A volley of price increases in basic commodities and services has sparked two days of rioting and looting in the Mozambican capital, Maputo, but the government is refusing to rescind them.
“The price increase is irreversible. Prices will only fall if all of us work hard,” government spokesperson Alberto Nkutumula told a press conference after a cabinet meeting on September 2. He also announced that a five-year programme to eradicate poverty would be implemented.
“This proves that we’ve got a blind and deaf government,” protester António Muchanga said
Media reports claim that seven people, including two children, have been killed and hundreds injured in the past two days of disturbances, and that security forces used live ammunition in their attempts to suppress the protests, an accusation denied by government.
The price of a loaf of bread will rise by 25% today, although many shops are said to have already factored in the increase. In recent days water tariffs have risen by 11% and electricity by 13,5%.
About half of Mozambique’s 20 million people live below the poverty line, despite an average economic growth rate of 8% for the past 15 years, but in 2009 this slowed to 5% in the wake of the global recession.
Official unemployment is around 21%, but in Maputo, a city of about 1,5 million, the poverty level is estimated as high as 60%.
The prices of staple foods, such as maize and rice, have come under increasing pressure, despite “satisfactory” cereal production of maize, sorghum, millet and paddy rice – projected at 2,49 million tons, 5% lower than the record 2008/09 harvest – said a report on a crop and food security assessment mission by the UN Food and Agriculture Organisation (FAO) and World Food Programme (WFP), published on August 12.
However, the national harvest disguises a skewed rainfall pattern across the country that favoured the north and left the south dry, creating internal price pressures.
“In the north of the country rain was timely and well-distributed. However, in the southern and some western parts of the central region, and in the entire southern region, the first rains arrived late and were followed by a period of up to two months of poor or negligible rainfall, which necessitated extensive replanting,” the crop assessment noted.
As a result, maize production in the north increased by 12% from the previous year, but fell by 38% in the south, and 4% in the central regions.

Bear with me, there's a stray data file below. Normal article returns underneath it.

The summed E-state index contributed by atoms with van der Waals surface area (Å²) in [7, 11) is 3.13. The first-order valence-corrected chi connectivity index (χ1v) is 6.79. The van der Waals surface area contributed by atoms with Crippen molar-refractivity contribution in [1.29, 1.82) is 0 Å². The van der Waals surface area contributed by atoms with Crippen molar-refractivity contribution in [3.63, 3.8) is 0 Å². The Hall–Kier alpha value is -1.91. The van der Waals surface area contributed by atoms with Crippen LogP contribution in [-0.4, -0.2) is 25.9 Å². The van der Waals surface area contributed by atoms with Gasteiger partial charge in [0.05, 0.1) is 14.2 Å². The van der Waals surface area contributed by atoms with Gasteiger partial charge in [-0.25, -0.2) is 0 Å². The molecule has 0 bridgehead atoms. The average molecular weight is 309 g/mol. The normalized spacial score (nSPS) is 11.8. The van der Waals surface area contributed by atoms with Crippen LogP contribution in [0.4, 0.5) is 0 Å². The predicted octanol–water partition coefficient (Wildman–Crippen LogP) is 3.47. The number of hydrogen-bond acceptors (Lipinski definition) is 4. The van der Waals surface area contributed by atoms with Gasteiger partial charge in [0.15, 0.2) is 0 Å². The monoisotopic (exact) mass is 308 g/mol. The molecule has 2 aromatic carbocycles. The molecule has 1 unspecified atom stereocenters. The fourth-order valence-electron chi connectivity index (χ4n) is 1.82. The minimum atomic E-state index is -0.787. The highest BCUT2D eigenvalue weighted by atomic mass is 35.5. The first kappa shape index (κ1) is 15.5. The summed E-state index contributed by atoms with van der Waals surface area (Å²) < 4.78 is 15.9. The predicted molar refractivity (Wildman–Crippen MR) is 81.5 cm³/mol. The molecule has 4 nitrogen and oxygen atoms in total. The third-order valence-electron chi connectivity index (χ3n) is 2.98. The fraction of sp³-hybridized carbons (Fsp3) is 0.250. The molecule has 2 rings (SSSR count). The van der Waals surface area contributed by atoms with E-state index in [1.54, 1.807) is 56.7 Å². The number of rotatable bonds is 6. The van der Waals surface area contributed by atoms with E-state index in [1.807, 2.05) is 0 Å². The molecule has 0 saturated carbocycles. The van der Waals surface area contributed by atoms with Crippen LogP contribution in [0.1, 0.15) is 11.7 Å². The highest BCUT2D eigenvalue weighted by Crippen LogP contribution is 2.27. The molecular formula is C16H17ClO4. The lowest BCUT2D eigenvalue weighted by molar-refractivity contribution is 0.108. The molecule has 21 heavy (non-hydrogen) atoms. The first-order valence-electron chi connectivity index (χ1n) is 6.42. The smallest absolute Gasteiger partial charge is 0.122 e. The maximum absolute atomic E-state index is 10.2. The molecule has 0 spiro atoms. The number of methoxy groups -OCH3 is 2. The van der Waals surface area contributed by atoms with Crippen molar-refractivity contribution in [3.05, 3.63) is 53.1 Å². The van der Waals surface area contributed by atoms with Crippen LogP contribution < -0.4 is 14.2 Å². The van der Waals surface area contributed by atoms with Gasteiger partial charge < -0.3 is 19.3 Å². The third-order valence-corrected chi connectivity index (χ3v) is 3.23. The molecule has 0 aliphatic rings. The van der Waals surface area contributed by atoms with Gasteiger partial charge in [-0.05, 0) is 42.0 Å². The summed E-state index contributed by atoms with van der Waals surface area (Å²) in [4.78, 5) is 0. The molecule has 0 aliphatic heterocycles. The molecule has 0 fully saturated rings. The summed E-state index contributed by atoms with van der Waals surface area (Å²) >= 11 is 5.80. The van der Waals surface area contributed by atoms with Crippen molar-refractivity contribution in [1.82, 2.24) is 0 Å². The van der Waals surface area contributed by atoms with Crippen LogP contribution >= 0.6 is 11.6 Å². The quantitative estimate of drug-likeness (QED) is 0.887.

In rural areas cassava and maize are generally favoured; in Maputo and other urban areas in the south, bread, rice and maize-flour are preferred. In June 2010, “The price of maize in Maputo, at 13,45 meticais ($0,37) per kg, was twice as high as prices in northern Nampula ($0.16),” the report said.
Rice production in the south was 30% lower than the previous year, because “Large areas of rain-fed rice were lost as a result of the prolonged dry spell at the beginning of the season,” the authors commented.
“Prices of rice, the most consumed cereal in Maputo and in southern urban areas, have remained at high levels and increased, reflecting this year’s poor harvest. This is affecting the food access of the low-income population.”
“In Maputo and urban areas of the south . . . consumers tend to shift consumption patterns in accordance with relative prices of the main staples.
Thus, when rice prices are higher than maize flour prices in urban areas, many households shift from rice to maize consumption.”
The abundant harvest in the north, with improved road and bridge infrastructure to take the maize south, should have kept prices stable, but the bounty has been tempered by transportation costs that have seen diesel prices rise by 24% since March 2010, making it cheaper to source maize from South Africa, despite value added tax (VAT) of 17%.
Currency fluctuations between the metical and the rand, which rose by approximately 30% between May 2009 and May 2010, could make South African maize less competitive.
The crop report estimates that “250 000 people from low-income households in the semi-arid and arid areas of Tete, Gaza, Inhambane and Sofala provinces will require some 40 000 tonnes of emergency food assistance to meet their basic dietary requirements from August until the next harvest in March 2011.”
In 2008 at least four people were killed in protests against increased fuel prices, but government backed down and put on a hold on the increases.
João Mosca, a Maputo-based economist, said that in 2009, an election year, Frelimo – which has held power since independence from Portugal in 1975 and weathered a 16-year civil war – suppressed price rises to woo voters.
Manipulating the economy during the electoral period has now led to generalised price increases, Mosca said, but “government has to be conciliatory, otherwise the riots might continue.”
The FAO noted on September 1 2010 that the world food price index had risen by 5% from July to August, the highest level since 2008. — Irin